In a move designed to upstage arch-rival Microsoft, Sun has released a starter development kit for building Web Services in the Java programming language.
Web Services is likely to play a major part in who ultimately controls web-based trade, with Microsoft and the Java 2 Enterprise Edition (J2EE) supporting companies, including IBM and BEA, pitched against each other.
The launch of Microsoft's Visual Studio.Net Web Services development toolset is expected in two weeks' time.
But the current J2EE 1.3 standard does not include Web Services, so Sun's release is seen as a temporary solution until J2EE is updated - probably by the year end.
Sun's Web Services Pack includes four Java application programming interfaces (APIs) to link into XML: two for transmitting XML format messages over the web, one for reading and processing XML documents, and one for connection to XML registries.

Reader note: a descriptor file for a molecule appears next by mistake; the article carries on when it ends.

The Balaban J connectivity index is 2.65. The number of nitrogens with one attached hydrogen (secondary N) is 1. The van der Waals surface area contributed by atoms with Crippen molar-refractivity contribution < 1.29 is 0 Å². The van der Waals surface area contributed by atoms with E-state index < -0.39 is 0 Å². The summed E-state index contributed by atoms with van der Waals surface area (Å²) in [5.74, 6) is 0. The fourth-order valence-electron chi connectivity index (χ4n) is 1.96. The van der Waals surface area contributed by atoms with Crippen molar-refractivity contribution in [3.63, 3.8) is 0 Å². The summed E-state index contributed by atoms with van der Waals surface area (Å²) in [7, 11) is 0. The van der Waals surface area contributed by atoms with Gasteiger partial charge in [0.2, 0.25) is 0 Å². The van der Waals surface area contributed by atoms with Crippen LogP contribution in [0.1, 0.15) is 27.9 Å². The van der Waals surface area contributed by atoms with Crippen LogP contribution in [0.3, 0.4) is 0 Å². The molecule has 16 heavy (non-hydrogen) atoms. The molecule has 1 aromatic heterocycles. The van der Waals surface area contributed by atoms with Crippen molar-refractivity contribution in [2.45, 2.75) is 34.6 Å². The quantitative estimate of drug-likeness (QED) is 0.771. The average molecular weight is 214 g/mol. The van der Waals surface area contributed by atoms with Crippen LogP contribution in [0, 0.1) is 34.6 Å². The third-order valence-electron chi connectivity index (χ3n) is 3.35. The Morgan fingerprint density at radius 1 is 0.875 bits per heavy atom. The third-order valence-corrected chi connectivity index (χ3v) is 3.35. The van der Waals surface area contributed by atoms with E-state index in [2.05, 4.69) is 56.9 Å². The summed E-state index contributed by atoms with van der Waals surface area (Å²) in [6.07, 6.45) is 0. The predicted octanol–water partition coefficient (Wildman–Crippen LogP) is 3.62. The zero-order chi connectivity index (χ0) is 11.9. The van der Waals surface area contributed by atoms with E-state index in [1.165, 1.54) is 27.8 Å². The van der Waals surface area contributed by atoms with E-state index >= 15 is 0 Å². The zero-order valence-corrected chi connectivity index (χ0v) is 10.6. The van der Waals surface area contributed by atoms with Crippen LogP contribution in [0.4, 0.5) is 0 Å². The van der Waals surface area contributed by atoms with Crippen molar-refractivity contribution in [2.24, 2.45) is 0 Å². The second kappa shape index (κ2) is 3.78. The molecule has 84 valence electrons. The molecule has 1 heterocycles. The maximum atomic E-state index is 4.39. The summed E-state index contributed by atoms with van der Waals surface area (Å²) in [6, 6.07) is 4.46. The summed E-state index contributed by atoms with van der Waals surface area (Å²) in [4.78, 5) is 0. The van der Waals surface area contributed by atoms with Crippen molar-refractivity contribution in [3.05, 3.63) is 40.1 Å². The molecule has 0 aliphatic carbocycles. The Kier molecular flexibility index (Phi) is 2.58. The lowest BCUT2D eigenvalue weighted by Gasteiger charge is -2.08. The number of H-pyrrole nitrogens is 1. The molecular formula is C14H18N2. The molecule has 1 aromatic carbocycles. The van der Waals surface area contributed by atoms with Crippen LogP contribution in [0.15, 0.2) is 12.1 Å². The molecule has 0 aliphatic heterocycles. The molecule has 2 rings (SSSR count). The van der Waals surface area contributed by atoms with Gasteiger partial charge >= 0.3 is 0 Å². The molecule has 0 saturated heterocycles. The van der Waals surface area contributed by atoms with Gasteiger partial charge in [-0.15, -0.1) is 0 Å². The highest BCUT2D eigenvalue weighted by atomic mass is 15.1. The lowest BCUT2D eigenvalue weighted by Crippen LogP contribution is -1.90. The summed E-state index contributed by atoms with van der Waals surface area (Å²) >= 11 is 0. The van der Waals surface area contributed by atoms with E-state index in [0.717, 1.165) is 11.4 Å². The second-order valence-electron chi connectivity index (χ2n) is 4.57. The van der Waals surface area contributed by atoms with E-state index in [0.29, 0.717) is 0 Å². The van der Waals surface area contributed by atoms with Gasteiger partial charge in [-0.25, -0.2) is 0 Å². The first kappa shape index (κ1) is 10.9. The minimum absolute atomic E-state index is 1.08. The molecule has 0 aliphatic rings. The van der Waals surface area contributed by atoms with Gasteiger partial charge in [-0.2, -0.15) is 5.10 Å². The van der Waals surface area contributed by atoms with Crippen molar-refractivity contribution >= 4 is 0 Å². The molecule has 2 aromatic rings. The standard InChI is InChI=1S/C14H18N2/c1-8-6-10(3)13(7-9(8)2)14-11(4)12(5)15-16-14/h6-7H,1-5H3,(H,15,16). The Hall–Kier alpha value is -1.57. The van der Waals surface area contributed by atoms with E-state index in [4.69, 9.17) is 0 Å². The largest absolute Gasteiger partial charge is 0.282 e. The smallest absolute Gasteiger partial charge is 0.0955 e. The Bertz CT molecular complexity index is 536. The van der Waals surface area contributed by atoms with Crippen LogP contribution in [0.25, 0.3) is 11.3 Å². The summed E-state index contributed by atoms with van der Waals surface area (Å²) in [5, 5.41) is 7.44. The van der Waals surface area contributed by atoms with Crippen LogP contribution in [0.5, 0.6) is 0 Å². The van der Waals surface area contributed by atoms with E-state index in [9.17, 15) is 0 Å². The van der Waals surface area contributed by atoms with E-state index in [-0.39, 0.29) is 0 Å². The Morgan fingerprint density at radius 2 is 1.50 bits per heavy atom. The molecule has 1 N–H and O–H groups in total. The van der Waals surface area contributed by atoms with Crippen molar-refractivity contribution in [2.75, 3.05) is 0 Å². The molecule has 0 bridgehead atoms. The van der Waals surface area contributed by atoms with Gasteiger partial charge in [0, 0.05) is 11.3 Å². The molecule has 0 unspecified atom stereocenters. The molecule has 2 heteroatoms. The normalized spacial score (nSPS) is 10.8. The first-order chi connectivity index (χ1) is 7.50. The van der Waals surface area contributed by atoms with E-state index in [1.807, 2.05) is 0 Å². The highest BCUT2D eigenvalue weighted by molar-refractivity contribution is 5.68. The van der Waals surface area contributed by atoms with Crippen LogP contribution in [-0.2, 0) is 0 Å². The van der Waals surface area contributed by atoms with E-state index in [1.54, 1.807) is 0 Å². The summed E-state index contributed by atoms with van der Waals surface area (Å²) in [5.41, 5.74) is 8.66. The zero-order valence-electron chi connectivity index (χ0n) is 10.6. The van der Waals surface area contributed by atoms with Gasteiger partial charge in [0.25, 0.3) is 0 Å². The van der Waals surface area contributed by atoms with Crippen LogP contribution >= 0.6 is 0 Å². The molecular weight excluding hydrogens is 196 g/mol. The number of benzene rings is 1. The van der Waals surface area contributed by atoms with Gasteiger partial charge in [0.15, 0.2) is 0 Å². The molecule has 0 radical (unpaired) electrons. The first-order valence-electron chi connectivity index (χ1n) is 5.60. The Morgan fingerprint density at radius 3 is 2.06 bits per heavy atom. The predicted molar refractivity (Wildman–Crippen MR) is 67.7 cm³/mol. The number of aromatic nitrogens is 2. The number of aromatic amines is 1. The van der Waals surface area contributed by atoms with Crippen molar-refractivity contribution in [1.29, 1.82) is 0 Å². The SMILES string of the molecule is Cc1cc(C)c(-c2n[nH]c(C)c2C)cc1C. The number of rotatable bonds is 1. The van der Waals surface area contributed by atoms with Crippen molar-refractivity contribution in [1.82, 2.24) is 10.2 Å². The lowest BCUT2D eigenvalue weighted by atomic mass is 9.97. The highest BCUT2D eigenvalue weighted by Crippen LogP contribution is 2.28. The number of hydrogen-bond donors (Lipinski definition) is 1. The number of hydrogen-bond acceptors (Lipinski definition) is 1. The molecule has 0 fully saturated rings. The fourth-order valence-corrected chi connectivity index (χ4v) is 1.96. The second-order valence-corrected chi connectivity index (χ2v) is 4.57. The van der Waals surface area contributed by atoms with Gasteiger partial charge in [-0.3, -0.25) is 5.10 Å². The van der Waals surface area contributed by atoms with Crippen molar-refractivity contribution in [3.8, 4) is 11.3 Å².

It also includes software allowing companies to create their own private Universal Description, Discovery and Integration (UDDI) registry, Apache Tomcat open source technology for running web-based transactions, and a tutorial.
Web Services standards are still evolving and there are weaknesses in the UDDI directory format that limit its scope. Therefore, Sun is also supporting registries built using the electronic business XML (ebXML) standard.
Other J2EE-supporting companies such as IBM, Oracle and SilverStream have already released their own Web Services toolkits.
Further releases of the Web Services Pack are expected in March and June.
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